Can decreased heart rate variability be a marker of autonomic dysfunction, metabolic syndrome and diabetes?
Gunjan Y Trivedi1, Banshi Saboo2, Ram B Singh3, Anuj Maheshwari4, Kamal Sharma5, Narsingh Verma6
1 Life Coach, DiaCare, Ahmedabad, India
2 Endocrinology, DiaCare, Ahmedabad, India
3 Internal Medicine and Cardiology, Halberg Hospital and Research Institute, Moradabad, India
4 Department of General Medicine, Babu Banarasi Das University, Lucknow, India
5 U.N. Mehta Institute of Cardiology, B.J. Medical College, Civil Hospital, Ahmedabad, India
6 Department of Physiology, King George's Medical University, Lucknow, India
Gunjan Y Trivedi
DiaCare, Near Nehrunagar Cross Road, Gandhi Park, Vraj Vihar 2, Ambawadi, Ahmedabad - 380 015, Gujarat
Source of Support: None, Conflict of Interest: None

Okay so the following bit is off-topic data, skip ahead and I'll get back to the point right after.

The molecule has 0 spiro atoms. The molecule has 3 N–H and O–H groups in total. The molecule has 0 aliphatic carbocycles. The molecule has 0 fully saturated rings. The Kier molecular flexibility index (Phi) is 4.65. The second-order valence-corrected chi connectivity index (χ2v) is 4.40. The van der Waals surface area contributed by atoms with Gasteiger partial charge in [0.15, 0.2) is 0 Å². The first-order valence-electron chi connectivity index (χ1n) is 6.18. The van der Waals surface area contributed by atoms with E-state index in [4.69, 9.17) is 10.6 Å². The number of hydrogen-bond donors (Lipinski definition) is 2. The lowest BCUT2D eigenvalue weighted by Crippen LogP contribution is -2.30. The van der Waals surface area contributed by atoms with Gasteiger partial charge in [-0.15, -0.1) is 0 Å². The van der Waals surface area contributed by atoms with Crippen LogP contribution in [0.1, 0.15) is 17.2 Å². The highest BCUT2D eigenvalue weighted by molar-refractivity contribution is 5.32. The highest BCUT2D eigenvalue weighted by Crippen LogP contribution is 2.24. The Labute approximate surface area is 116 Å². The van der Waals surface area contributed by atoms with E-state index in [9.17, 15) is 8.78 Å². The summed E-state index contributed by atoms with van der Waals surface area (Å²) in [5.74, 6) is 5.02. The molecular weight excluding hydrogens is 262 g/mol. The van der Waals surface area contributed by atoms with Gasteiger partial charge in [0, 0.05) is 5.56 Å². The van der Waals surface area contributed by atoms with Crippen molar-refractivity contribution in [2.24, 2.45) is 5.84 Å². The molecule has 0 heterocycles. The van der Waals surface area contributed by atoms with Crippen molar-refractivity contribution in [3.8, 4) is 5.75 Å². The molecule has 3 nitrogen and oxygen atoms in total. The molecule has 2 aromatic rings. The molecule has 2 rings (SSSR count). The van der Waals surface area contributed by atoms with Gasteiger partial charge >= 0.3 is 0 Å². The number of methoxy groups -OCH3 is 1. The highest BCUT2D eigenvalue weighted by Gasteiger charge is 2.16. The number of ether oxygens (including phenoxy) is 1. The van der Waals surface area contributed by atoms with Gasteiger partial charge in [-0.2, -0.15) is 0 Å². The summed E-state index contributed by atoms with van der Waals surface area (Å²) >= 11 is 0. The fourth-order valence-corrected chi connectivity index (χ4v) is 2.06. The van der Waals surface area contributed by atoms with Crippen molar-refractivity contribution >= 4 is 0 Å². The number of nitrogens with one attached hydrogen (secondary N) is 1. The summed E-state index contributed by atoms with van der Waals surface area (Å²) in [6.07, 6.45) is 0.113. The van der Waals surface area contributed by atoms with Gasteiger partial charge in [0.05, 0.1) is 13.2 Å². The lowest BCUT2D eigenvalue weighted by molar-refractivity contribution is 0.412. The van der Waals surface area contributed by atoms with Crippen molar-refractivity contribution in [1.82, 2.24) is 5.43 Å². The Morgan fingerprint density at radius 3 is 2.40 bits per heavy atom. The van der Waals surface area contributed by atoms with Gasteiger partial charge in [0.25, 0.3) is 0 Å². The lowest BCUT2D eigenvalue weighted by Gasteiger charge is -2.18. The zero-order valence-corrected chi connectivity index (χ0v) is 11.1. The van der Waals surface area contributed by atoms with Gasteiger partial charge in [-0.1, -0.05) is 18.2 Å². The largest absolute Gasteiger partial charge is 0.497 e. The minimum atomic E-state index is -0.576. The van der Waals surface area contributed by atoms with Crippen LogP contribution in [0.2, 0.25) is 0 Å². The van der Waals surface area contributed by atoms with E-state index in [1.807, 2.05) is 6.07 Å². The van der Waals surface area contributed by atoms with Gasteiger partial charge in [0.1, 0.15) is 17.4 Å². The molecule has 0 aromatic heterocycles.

Epidemiological studies show an emergence of diet- and lifestyle-related diseases; Cardio-metabolic diseases (CMD) and neuropsychiatric diseases (classified as non-communicable diseases or chronic diseases). Diet and lifestyle factors can cause adverse effects on autonomic function resulting in decreased heart rate variability (HRV). Low HRV is a risk factor for CMDs. There is a need to find out new methods of early diagnosis for prevention and treatment of these problems because the neurohormonal dysfunction could be the earliest manifestation. It is possible that HRV could be a marker for the early diagnosis of these problems, because it is characterised with increased sympathetic and reduced parasympathetic activity. Several studies indicate that increased unhealthy diet, mental stress, sedentary lifestyle, tobacco, insomnia and alcoholism may be associated with neurohormonal dysfunction, which may cause decline in HRV. Majority of the chronic diseases (e.g., diabetes, hypertension, heart attack, neuropsychiatric disease and cancer) are associated with decreased HRV. The studies also indicate that solar and geomagnetic activities may influence circadian clock and hypothalamus resulting in the oxidative stress and inflammation with alteration in HRV. It is possible that reduced HRV will correlate with various stages of autonomic dysfunction, associated with chronic diseases. Simple methods need to be developed to measure HRV for early diagnosis of neurohormonal dysfunction, which may be important for early management. This review aims to find out available evidence on the role of HRV in the early diagnosis of chronic disease (with specific focus on Type 2 diabetes) and the factors affecting HRV.